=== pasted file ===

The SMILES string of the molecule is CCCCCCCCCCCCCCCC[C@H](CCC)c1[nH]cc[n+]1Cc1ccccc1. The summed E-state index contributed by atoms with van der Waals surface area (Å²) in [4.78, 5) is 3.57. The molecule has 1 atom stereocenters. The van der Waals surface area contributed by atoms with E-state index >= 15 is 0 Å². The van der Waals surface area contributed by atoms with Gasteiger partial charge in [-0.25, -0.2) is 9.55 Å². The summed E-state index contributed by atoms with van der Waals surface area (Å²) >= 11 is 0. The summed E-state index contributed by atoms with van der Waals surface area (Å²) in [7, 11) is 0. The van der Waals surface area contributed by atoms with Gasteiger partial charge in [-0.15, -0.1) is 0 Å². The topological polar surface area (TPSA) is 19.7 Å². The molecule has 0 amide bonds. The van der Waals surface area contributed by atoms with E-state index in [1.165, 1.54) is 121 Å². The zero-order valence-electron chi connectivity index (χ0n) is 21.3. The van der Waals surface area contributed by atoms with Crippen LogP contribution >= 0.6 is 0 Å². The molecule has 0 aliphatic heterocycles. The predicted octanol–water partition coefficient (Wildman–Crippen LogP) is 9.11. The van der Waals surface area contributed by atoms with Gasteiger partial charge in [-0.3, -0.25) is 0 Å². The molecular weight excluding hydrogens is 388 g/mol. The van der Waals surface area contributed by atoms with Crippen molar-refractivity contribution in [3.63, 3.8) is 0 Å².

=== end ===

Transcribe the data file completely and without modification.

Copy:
The SMILES string of the molecule is CCCCCCCCCCCCCCCC[C@H](CCC)c1[nH]cc[n+]1Cc1ccccc1. The summed E-state index contributed by atoms with van der Waals surface area (Å²) in [4.78, 5) is 3.57. The molecule has 1 atom stereocenters. The van der Waals surface area contributed by atoms with E-state index >= 15 is 0 Å². The van der Waals surface area contributed by atoms with Gasteiger partial charge in [-0.25, -0.2) is 9.55 Å². The summed E-state index contributed by atoms with van der Waals surface area (Å²) >= 11 is 0. The summed E-state index contributed by atoms with van der Waals surface area (Å²) in [7, 11) is 0. The van der Waals surface area contributed by atoms with Gasteiger partial charge in [-0.15, -0.1) is 0 Å². The topological polar surface area (TPSA) is 19.7 Å². The molecule has 0 amide bonds. The van der Waals surface area contributed by atoms with E-state index in [1.165, 1.54) is 121 Å². The zero-order valence-electron chi connectivity index (χ0n) is 21.3. The van der Waals surface area contributed by atoms with Crippen LogP contribution >= 0.6 is 0 Å². The molecule has 0 aliphatic heterocycles. The predicted octanol–water partition coefficient (Wildman–Crippen LogP) is 9.11. The van der Waals surface area contributed by atoms with Gasteiger partial charge in [-0.3, -0.25) is 0 Å². The molecular weight excluding hydrogens is 388 g/mol. The van der Waals surface area contributed by atoms with Crippen molar-refractivity contribution in [3.63, 3.8) is 0 Å².